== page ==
MARC TRESTMAN, Chicago: The Bears didn't just think outside the box in replacing Lovie Smith, they thought outside the border. The 57-year-old Trestman, one of 13 candidates to interview for the job, was head coach of the Canadian Football League's Montreal Alouettes and wasn't a finalist in any other cities.
He's rich with experience in this league, though, having made nine NFL stops between 1985 and 2004, usually as a quarterbacks coach, offensive coordinator, or both.
With Jay Cutler heading into the final year of his contract, maybe Trestman can be the quarterback whisperer and get the most out of him.
ROB CHUDZINSKI, Cleveland: For a coach who showed so much creativity with Cam Newton in Carolina, Chudzinski comes across as dry and by-the-book in person.
In the survey, for instance, asked what he would be doing if he weren't coaching, he wrote: "Working in a business field."
He certainly needs to get down to business with the Browns, who have made the playoffs only once since re-forming as a franchise in 1999. He hired Turner as his offensive coordinator, and has a cornerstone running back in Trent Richardson, who can shoulder much of the load on that side of the ball.
GUS BRADLEY, Jacksonville: Of the eight new coaches, Bradley is the only one with a defensive background. He was defensive coordinator the previous four years in Seattle, and has the same type of boundless enthusiasm and energy as Seahawks Coach Pete Carroll and Jon Gruden, who was head coach in Tampa Bay when Bradley was a defensive quality-control coach.
"I had a vision of how I wanted to treat people and handle players," Bradley said. "In Seattle, it was really brought together. Me and Pete are similar in personality. We're intrigued by competition, by bringing people together. It's a driving force for us."
DOUG MARRONE, Buffalo: Marrone, formerly head coach at Syracuse, was hired to replace Chan Gailey, who was fired after three consecutive losing seasons.
The line of hurdles is getting longer, as the Bills lost their top two quarterbacks to injury this summer. Kevin Kolb is out because of a potentially career-threatening concussion, and first-round pick EJ Manuel is recuperating from a surgical procedure on his knee.
Manuel returned to practice Sunday, ahead of schedule, so it looks as if the Bills won't have to turn to undrafted rookie Jeff Tuel to face New England in the opener. Still, Marrone faces an uphill struggle to return the Bills to respectability.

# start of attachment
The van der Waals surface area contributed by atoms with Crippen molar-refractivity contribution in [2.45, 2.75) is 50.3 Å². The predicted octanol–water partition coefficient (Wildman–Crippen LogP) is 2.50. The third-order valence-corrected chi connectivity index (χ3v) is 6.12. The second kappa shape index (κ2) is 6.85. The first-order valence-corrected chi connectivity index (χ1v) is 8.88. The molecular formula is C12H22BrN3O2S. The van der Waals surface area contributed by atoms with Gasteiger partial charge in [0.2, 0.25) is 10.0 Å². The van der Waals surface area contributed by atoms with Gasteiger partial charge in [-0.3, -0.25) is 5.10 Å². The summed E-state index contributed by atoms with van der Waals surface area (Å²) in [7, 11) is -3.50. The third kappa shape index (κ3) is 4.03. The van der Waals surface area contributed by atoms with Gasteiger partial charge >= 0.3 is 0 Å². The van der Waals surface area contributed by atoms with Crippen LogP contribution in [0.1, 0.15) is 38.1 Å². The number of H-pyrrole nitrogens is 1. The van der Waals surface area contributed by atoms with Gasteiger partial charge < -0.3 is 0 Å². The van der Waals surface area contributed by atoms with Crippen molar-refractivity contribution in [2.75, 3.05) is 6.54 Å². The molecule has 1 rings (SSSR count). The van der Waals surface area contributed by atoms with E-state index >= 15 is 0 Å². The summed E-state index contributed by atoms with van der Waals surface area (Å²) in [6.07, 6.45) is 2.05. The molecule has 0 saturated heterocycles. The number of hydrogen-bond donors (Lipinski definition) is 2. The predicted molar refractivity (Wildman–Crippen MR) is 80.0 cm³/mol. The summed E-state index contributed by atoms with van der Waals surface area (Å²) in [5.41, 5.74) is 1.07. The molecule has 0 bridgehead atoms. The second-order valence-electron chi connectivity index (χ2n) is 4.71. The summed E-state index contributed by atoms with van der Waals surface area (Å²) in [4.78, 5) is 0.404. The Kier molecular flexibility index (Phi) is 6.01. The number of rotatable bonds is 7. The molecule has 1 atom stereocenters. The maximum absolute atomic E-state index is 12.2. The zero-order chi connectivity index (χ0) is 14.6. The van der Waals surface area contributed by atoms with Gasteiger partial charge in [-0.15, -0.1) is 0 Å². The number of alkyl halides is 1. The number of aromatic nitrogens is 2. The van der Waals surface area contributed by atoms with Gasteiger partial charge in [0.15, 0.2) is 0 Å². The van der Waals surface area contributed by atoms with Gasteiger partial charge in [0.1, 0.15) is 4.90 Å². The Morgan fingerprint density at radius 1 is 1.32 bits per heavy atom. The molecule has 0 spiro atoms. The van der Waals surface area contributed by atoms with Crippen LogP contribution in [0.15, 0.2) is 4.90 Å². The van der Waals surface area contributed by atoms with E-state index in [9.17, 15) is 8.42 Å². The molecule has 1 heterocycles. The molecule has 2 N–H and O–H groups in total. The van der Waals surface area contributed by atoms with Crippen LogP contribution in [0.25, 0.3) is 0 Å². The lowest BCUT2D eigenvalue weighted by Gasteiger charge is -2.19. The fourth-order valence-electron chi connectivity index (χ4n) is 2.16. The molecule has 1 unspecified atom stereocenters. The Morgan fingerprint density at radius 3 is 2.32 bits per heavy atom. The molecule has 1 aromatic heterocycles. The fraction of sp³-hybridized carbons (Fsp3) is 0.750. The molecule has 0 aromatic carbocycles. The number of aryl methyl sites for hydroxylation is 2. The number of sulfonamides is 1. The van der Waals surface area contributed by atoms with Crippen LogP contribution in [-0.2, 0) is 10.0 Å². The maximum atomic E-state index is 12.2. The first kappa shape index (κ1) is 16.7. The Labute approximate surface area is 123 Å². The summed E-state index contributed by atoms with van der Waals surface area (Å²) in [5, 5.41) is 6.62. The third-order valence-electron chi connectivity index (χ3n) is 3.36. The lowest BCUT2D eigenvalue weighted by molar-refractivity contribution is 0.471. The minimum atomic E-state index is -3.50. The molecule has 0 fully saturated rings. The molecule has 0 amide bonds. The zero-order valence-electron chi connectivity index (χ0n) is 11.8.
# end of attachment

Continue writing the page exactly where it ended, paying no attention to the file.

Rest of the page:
He feels comfortable in the NFL, though, and could adjust more quickly than some coaches who make the jump from college football. Before he was hired at Syracuse, Marrone was offensive coordinator in New Orleans from 2006 to '08. Prior to that, he was a New York Jets assistant.
"I think it was a much more difficult transition for me going from being in the NFL for seven years and going back to Syracuse," he said, "than it was for me leaving Syracuse and going back to the NFL."
BRUCE ARIANS, Arizona: Arians made history in Indianapolis last season when, in replacing cancer-stricken Chuck Pagano, he led the overlooked Colts to the playoffs and became the first interim to win NFL coach-of-the-year honors.
Now, for the first time in his 60 years, the longtime offensive architect gets a chance to be more than a stand-in head coach. So far, he doesn't sound concerned about taking over what looks to be the weakest team in the strongest division.
"It's just football," he said. "The AFC North [where Arians was offensive coordinator in Pittsburgh], I think it was as tough as there was for a long time. I don't know if it is anymore. But it reminds me a lot [of that], because we've got physical defenses, teams that like to run the ball in San Francisco and Seattle and St. Louis. Had we been like 0-20, I would be worried about it. But we just beat these teams. And so we can beat them again."
Arians has a keen sense of humor, which should help. On the survey, he was asked about the last book he read.
"The Arizona Cardinals' playbook," he wrote. "By Bruce Arians."